that, again is derived mainly from reasoning.
 
Jul 14, 2008 at 9:32 PM Post #8 of 14

malldian

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There is certainly an argument against both ideas - I tend to think of ideology in today's culture as far removed from reason. Derived maybe but in the end it really doesn't matter - reason is in the eyes of the beholder.
 
Jul 14, 2008 at 9:57 PM Post #9 of 14

G-man

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Quote:

Originally Posted by malldian /img/forum/go_quote.gif
There is certainly an argument against both ideas - I tend to think of ideology in today's culture as far removed from reason. Derived maybe but in the end it really doesn't matter - reason is in the eyes of the beholder.


so in the end we have to trust the mass public. we are doomed.
 
Jul 14, 2008 at 10:33 PM Post #10 of 14

malldian

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Quote:

Originally Posted by gautam /img/forum/go_quote.gif
so in the end we have to trust the mass public. we are doomed.


Why so pessimistic? The masses have been doing a completely reasonable job for a long long time. Dissenters and doomsayers have been proved wrong time and time again... no reason to suspect that now is any different from the years before it.
 
Jul 15, 2008 at 12:38 AM Post #11 of 14

chesebert

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let's keep this thread on the lighter side
wink.gif


I swear you can't even make this stuff up:

In Louisiana, commanding precedent, factually on all fours, is called a "Goose case"; such precedent is also known as a "Spotted Horse case" or "Spotted Dog case" in Alabama, a "Cow case" in Kansas, and a "White Horse case" or a "White Pony case" in Texas.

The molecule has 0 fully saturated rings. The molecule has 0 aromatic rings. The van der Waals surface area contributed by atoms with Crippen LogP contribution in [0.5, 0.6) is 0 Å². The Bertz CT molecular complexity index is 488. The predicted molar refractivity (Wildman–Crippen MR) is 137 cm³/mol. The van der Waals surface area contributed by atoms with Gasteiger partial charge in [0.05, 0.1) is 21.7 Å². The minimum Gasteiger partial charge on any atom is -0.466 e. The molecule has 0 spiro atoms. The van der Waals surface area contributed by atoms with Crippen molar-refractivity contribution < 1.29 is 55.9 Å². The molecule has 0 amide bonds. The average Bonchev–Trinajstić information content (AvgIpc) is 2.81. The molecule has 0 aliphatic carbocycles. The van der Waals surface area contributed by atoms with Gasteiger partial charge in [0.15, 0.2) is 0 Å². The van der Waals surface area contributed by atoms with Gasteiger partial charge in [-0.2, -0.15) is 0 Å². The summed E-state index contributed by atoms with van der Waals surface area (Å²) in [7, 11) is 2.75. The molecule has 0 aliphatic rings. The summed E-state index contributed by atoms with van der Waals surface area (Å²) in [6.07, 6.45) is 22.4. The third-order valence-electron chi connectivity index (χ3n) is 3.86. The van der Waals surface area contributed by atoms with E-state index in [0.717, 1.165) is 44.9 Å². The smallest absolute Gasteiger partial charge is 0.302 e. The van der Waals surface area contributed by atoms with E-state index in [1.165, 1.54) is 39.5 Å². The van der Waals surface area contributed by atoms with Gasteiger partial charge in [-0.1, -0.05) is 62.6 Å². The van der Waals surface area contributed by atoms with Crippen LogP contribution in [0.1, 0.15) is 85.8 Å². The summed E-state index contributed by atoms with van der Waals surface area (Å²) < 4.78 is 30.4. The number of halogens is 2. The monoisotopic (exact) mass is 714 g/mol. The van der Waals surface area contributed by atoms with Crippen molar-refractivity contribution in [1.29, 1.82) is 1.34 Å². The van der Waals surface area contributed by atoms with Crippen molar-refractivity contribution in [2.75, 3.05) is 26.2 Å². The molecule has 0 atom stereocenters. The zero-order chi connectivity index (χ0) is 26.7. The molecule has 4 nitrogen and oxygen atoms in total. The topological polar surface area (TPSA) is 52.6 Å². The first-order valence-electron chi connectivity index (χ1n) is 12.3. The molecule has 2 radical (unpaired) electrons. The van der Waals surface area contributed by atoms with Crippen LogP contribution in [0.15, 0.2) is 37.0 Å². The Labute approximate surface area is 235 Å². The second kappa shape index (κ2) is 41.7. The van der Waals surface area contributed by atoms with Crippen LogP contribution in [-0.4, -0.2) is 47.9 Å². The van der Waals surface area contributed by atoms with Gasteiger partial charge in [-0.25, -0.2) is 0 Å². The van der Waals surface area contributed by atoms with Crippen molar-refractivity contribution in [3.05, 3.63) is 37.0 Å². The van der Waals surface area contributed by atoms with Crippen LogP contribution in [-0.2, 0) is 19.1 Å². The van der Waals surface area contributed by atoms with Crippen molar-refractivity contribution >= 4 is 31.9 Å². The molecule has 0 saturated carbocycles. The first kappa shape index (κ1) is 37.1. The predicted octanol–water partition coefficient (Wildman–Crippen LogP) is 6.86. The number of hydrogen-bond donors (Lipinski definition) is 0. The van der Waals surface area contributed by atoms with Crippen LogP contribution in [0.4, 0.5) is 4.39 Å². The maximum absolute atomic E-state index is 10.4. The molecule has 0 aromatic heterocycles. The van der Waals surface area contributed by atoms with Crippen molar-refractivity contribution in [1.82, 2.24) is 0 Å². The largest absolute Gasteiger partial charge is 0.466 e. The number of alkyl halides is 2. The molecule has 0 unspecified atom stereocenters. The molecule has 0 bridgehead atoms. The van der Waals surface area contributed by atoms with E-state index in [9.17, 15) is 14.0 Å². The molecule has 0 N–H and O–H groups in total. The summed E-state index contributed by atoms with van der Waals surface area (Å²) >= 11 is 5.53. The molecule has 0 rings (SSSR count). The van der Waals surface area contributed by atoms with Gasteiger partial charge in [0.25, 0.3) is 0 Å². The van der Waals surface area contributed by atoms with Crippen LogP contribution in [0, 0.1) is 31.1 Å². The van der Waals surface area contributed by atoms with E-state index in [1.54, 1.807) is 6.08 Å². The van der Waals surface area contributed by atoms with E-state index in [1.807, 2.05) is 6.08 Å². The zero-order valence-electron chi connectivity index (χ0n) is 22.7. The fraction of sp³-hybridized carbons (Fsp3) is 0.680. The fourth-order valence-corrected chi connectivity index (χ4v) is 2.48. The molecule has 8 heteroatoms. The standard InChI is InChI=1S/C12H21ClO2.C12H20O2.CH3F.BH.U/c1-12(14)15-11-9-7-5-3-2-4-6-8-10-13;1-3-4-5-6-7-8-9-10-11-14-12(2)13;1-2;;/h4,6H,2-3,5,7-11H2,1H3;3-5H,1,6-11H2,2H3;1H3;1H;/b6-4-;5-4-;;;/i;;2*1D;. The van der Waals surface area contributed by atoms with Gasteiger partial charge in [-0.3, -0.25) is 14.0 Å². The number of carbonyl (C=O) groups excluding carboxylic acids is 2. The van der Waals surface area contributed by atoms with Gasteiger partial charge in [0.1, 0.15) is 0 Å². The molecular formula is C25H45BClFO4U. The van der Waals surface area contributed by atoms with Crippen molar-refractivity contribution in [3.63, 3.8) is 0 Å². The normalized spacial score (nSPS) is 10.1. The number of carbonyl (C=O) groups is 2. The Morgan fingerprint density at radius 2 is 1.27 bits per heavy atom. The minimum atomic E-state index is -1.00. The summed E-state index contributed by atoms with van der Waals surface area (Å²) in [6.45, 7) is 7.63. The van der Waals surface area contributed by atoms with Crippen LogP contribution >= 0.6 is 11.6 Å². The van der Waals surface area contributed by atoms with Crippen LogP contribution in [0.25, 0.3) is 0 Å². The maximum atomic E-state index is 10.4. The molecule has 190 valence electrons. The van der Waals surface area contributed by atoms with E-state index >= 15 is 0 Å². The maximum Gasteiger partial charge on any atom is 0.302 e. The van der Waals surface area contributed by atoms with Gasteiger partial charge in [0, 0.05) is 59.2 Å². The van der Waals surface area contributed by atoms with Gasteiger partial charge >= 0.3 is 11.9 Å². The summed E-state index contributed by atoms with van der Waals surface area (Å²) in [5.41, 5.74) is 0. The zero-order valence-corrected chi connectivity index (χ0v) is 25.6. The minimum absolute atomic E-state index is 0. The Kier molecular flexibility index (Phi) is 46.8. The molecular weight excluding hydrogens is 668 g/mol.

Hays v. State of La., 936 F.Supp. 360 (1996).


Dog does not have fundamental right to travel.
City of Akron v. Tipton, 559 N.E.2d 1385 (1990).
 
Jul 15, 2008 at 3:32 AM Post #12 of 14

Redo

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Trial court should have inquired into defendant's religious belief and should have allowed a full record to be developed for appeal before convicting him of contempt for appearing in court for trial dressed "like a chicken," especially in view of defendant's statement that "this is a spiritual attire and it is my religious belief and I have never worn anything else in court but this when I am on trial."
State v. Hodges, 695 S.W.2d 171 (1985)
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Jul 15, 2008 at 3:55 AM Post #13 of 14

Samgotit

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Quote:

Originally Posted by Redo /img/forum/go_quote.gif
Trial court should have inquired into defendant's religious belief and should have allowed a full record to be developed for appeal before convicting him of contempt for appearing in court for trial dressed "like a chicken," especially in view of defendant's statement that "this is a spiritual attire and it is my religious belief and I have never worn anything else in court but this when I am on trial."
State v. Hodges, 695 S.W.2d 171 (1985)
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There's a no religious discussion policy here. You're going to offend the chickenist, the entire poultry belt, and even some eggnostics. Are you trying to ruffle some feathers?